'He can take his gruel,' said the Bustler.
'What a glutton he'd have made for the middle-weights,' remarked the trainer; 'with six months' coaching he'd astonish the fancy. It's a pity he's got to go back to prison.'
I did not like that last remark at all. I buttoned up my coat and rose from the bed.
'I must ask you to let me continue my journey,' said I.
'There's no help for it, mounseer,' the trainer answered. 'It's a hard thing to send such a man as you back to such a place, but business is business, and there's a twenty pound reward. They were here this morning, looking for you, and I expect they'll be round again.'
His words turned my heart to lead.
'Surely, you would not betray me!' I cried. 'I will send you twice twenty pounds on the day that I set foot upon France. I swear it upon the honour of a French gentleman.'
But I only got head-shakes for a reply. I pleaded, I argued, I spoke of the English hospitality and the fellowship of brave men, but I might as well have been addressing the two great wooden clubs which stood balanced upon the floor in front of me. There was no sign of sympathy upon their bull-faces.
'Business is business, mounseer,' the old trainer repeated. 'Besides, how am I to put the Bustler into the ring on Wednesday if he's jugged by the beak for aidin' and abettin' a prisoner of war? I've got to look after the Bustler, and I take no risks.'
This, then, was the end of all my struggles and strivings. I was to be led back again like a poor silly sheep who has broken through the hurdles. They little knew me who could fancy that I should submit to such a fate. I had heard enough to tell me where the weak point of these two men was, and I showed, as I have often showed before, that Etienne Gerard is never so terrible as when all hope seems to have deserted him. With a single spring I seized one of the clubs and swung it over the head of the Bustler.
'Come what may,' I cried, 'you shall be spoiled for Wednesday.'
The fellow growled out an oath, and would have sprung at me, but the other flung his arms round him and pinned him to the chair.
'Not if I know it, Bustler,' he screamed. 'None of your games while I am by. Get away out of this, Frenchy. We only want to see your back. Run away, run away, or he'll get loose!'
It was good advice, I thought, and I ran to the door, but as I came out into the open air my head swam round and I had to lean against the porch to save myself from falling. Consider all that I had been through, the anxiety of my escape, the long, useless flight in the storm, the day spent amid wet ferns, with only bread for food, the second journey by night, and now the injuries which I had received in attempting to deprive the little man of his clothes. Was it wonderful that even I should reach the limits of my endurance?
I stood there in my heavy coat and my poor battered shako, my chin upon my chest, and my eyelids over my eyes. I had done my best, and I could do no more. It was the sound of horses' hoofs which made me at last raise my head, and there was the grey-moustached Governor of Dartmoor Prison not ten paces in front of me, with six mounted warders behind him!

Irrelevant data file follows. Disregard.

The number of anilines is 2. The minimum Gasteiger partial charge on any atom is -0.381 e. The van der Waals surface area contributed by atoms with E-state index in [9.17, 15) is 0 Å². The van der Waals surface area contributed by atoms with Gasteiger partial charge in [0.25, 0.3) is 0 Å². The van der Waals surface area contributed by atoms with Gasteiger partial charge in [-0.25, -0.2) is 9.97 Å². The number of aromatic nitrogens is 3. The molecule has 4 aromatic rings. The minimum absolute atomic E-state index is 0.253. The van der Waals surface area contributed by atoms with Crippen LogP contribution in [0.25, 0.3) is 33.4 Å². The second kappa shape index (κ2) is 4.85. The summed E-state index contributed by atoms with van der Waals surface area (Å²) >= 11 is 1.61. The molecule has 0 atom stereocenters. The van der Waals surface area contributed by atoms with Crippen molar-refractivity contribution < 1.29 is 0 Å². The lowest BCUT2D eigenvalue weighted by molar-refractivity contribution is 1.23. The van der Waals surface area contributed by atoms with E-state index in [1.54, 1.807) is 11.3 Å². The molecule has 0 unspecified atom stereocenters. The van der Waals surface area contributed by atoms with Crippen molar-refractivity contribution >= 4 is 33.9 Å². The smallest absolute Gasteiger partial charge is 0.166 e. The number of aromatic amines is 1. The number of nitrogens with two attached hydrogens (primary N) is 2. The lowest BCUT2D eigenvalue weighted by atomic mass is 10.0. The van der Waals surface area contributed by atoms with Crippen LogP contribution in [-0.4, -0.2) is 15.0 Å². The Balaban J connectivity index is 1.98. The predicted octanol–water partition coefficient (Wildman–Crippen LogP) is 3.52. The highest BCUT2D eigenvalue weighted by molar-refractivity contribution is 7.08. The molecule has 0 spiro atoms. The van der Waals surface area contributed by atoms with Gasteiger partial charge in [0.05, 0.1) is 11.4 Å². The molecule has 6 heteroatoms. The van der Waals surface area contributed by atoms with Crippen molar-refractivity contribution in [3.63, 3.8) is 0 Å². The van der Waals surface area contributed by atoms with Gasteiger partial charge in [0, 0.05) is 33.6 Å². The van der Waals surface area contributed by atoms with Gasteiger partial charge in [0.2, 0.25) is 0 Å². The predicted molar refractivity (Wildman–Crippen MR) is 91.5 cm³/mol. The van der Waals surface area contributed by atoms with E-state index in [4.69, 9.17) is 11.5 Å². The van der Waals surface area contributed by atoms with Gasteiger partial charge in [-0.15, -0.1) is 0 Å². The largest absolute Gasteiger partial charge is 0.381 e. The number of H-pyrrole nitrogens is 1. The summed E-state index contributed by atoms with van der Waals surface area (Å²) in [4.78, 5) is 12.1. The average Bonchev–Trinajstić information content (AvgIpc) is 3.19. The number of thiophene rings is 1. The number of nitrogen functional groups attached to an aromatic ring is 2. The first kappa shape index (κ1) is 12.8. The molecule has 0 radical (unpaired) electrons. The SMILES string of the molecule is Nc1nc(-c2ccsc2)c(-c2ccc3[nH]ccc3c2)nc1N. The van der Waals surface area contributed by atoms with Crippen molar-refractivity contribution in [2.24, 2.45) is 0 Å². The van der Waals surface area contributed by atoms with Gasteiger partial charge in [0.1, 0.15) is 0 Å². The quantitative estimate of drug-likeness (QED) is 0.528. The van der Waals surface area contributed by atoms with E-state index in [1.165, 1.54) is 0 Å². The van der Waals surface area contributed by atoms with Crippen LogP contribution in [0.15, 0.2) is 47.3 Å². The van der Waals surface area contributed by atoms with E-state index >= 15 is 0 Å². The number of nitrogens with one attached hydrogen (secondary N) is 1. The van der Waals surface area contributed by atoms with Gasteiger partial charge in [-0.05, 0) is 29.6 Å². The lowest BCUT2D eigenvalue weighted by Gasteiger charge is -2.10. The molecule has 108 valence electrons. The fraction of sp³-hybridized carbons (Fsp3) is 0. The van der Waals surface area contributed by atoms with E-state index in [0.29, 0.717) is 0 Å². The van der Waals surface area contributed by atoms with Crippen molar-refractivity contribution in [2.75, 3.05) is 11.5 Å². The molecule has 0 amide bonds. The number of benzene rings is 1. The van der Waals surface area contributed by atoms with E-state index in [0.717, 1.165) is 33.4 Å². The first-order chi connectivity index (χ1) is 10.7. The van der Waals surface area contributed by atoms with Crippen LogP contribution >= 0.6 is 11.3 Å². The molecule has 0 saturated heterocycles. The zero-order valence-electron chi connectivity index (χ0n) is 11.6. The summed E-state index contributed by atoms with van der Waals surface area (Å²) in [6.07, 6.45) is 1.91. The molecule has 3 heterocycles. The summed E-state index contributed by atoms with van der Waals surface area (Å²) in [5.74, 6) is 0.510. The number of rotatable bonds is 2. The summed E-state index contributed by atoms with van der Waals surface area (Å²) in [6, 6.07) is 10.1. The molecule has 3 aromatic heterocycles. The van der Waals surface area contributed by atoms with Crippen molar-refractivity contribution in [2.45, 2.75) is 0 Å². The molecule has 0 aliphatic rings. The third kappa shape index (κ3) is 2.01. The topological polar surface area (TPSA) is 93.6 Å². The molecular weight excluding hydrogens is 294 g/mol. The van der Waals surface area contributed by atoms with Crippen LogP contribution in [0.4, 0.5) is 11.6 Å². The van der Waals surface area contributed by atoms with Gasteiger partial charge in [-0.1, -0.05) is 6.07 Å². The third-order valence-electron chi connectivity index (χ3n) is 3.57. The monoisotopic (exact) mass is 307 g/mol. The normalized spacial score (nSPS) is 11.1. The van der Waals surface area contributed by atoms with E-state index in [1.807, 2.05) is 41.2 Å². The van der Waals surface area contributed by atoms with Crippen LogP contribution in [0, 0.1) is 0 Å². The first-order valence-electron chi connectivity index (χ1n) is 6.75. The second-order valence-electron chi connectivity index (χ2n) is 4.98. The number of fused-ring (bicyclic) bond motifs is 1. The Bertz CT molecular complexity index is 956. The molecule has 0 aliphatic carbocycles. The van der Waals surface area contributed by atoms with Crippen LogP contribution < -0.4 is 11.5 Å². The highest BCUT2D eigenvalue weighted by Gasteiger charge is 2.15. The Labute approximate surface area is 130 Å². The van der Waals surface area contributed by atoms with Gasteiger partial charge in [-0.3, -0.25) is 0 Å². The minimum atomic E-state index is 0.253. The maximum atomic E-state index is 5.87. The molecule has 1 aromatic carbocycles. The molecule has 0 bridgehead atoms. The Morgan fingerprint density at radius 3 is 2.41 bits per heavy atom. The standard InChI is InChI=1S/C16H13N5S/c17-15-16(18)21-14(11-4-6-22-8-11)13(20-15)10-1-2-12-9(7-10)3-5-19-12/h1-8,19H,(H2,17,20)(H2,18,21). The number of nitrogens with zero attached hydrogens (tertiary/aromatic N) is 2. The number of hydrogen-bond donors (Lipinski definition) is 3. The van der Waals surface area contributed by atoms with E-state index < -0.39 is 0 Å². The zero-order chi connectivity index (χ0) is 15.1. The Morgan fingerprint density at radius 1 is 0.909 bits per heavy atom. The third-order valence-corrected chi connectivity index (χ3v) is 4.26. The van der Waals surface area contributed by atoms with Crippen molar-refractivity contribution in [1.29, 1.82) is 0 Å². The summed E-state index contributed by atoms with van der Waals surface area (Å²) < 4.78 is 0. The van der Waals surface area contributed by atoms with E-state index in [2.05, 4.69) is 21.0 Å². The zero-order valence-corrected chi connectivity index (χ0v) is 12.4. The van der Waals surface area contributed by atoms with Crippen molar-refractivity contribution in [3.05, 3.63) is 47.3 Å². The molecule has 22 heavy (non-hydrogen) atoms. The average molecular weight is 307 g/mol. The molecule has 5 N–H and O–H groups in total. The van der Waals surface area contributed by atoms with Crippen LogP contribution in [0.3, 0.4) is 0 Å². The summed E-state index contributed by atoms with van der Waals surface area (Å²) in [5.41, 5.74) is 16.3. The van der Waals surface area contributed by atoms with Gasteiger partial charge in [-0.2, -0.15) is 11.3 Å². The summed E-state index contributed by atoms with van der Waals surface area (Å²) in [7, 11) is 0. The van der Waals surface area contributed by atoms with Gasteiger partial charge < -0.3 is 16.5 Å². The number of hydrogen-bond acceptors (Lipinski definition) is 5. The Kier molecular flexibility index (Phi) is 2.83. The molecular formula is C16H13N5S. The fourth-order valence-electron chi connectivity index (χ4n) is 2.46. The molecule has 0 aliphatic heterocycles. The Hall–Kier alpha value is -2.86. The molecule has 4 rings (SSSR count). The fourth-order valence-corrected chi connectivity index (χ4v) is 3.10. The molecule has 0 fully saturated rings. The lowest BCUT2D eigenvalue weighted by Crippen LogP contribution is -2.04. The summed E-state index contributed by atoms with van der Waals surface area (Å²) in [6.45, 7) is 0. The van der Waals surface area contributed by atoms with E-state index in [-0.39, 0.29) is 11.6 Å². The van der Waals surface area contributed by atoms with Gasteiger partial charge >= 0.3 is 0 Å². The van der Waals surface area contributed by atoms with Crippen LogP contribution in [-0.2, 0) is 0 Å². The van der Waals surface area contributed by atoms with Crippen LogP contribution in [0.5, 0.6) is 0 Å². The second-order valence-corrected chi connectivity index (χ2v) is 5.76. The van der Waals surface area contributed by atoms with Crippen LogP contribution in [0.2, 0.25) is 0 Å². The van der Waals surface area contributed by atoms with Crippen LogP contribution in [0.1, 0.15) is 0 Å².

'So, Colonel,' said he, with a bitter smile, 'we have found you once more.'
When a brave man has done his utmost, and has failed, he shows his breeding by the manner in which he accepts his defeat. For me, I took the letter which I had in my pocket, and stepping forward, I handed it with such grace of manner as I could summon to the Governor.
'It has been my misfortune, sir, to detain one of your letters,' said I.
He looked at me in amazement, and beckoned to the warders to arrest me. Then he broke the seal of the letter. I saw a curious expression come over his face as he read it.
'This must be the letter which Sir Charles Meredith lost,' said he.
'It was in the pocket of his coat.'
'You have carried it for two days?'
'Since the night before last.'
'And never looked at the contents?'
To my surprise he burst out into a roar of laughter.
'Colonel,' said he, wiping the tears from his eyes, 'you have really given both yourself and us a great deal of unnecessary trouble. Allow me to read the letter which you carried with you in your flight.'
And this was what I heard:—
'On receipt of this you are directed to release Colonel Etienne Gerard, of the 3rd Hussars, who has been exchanged against Colonel Mason, of the Horse Artillery, now in Verdun.' And as he read it, he laughed again, and the warders laughed, and the two men from the cottage laughed, and then, as I heard this universal merriment, and thought of all my hopes and fears, and my struggles and dangers, what could a debonair soldier do but lean against the porch once more, and laugh as heartily as any of them? And of them all was it not I who had the best reason to laugh, since in front of me I could see my dear France, and my mother, and the Emperor, and my horsemen; while behind lay the gloomy prison, and the heavy hand of the English King?